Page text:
Daily Scoop Xtra: Is Climate Change Hitting Home?


After a year of freakish and destructive weather, Americans are finally waking up to the dangers of climate change

By

The Williams River was so languid and lovely last Saturday morning that it was almost impossible to imagine the violence with which it must have been running on August 28, 2011. And yet the evidence was all around: sand piled high on its banks, trees still scattered as if by a giant’s fist, and most obvious of all, a utilitarian temporary bridge where for 140 years a graceful covered bridge had spanned the water.

The YouTube video of that bridge crashing into the raging river was Vermont’s iconic image from its worst disaster in memory, the record flooding that followed Hurricane Irene’s rampage through the state in August 2011.  It claimed dozens of lives, as it cut more than a billion-dollar swath of destruction across the eastern United States.

New data released last month by researchers at Yale and George Mason universities show that a lot of Americans are growing far more concerned about climate change, precisely because they’re drawing the links between freaky weather, a climate kicked off-kilter by a fossil-fuel guzzling civilization and their own lives. After a year with a record number of multi-billion dollar weather disasters, seven in ten Americans now believe that “global warming is affecting the weather.” No less striking, 35 percent of the respondents reported that extreme weather had affected them personally in 2011.  As Yale’s Anthony Laiserowitz told the New York Times, “People are starting to connect the dots.”

Which is what we must do…

Read more…

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17 Comments to “Daily Scoop Xtra: Is Climate Change Hitting Home?”

  1. According to the science community, there have been many rapid and dramatic warming and cooling trends long before man was even present on earth. I despise the RIght and Republicans right now. I want to disagree with them on everything. I want to move away from fossil fuels. But after considering science’s own geologic temperature record, I don’t see definitive proof man is causing climate change. It’s possible, but there are holes in the argument.

    • I am not sure who or what you mean by “the scientific community” but, although palaeoclimatology tells us that the Earth’s climate has been very different in the past, all life is adapted to the way things are now. Therefore, the important lesson you should draw from past changes is that they have generally been very slow; whereas what is now happening is (in geological terms) happening very fast. Also, it is fundamentally important to appreciate that the Earth regulates its temperature by moving CO2 between the oceans and the atmosphere. Therefore, because we have now added a whole load of fossilised carbon to the atmosphere, the Earth must either remove it or warm up. Clue: It is doing the latter.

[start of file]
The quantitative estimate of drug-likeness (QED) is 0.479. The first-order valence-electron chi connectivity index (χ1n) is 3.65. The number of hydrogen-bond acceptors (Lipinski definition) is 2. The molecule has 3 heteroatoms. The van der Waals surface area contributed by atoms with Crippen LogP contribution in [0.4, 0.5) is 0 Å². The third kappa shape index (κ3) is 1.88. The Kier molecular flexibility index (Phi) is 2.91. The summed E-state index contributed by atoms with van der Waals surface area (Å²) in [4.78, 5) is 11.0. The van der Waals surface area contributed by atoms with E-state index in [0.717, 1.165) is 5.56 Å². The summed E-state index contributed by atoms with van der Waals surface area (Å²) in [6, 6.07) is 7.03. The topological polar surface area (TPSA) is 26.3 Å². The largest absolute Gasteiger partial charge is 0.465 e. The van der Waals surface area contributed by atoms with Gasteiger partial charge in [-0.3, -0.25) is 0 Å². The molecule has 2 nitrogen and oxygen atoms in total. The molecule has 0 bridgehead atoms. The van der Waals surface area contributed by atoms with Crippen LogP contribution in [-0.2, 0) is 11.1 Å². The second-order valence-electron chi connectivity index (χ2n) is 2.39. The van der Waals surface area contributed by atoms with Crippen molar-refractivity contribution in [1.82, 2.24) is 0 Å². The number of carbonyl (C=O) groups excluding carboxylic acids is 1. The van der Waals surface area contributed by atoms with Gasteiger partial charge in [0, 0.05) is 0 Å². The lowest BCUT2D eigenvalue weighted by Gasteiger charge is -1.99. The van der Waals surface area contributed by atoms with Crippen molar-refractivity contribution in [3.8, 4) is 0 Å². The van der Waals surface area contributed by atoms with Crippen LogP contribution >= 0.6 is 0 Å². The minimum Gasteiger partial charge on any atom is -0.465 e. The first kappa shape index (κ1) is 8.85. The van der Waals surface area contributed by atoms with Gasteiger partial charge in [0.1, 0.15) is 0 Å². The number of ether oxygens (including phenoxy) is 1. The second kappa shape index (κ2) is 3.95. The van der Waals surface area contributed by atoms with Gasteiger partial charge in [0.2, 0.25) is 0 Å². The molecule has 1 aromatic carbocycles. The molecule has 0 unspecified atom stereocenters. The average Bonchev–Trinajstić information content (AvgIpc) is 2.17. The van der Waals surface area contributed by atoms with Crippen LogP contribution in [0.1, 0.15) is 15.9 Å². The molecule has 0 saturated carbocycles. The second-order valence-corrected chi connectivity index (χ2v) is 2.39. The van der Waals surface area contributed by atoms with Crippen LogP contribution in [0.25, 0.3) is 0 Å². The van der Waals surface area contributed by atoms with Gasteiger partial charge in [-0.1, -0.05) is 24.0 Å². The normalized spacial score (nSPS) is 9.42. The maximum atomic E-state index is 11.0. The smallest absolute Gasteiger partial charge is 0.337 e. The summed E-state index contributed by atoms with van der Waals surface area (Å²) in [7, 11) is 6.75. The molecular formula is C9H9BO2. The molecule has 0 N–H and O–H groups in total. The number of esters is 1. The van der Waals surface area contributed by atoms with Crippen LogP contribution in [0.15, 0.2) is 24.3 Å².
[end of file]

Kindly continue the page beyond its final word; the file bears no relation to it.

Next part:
If you don’t see definitive proof man is causing climate change, can I suggest you open your eyes and start looking in the right places? Clue: Those who have a vested interest in the maintenance of our fossil-fuel based economy cannot help you.

    • Tea Party Slayer> I think the take away point from the research is that the rate of change is the indicator of human induced climate change due to the associated atmospheric CO2 increases.

      • Correct me if I’m wrong, I believe there’s been a 1 degree global surface temperature change over the last 100 years. Meanwhile, I recall reading of evidence of numerous “abrupt and rapid” climate changes in earth’s 4 billion year history, including 10 degree changes in a decade.

        I want fossil fuels out of the way as much as anyone. While I appreciate the environmental movement, human-induced climate change is not the argument I choose when railing against big oil.
        On the other hand, if it is making inroads against big oil, that’s perfectly fine with me.

      • Right, the global temps have risen a little over 1 degree (1.33 or so I believe) over the last 100 years BUT most of that change apparently has occurred since the 1970’s. Land temps have risen faster since oceans warm or cool slower. That is why we’re noticing the warmer ocean temps now which will also cause continued increases in land temps because a decent amount of those temps are influenced by ocean temp trends and currents.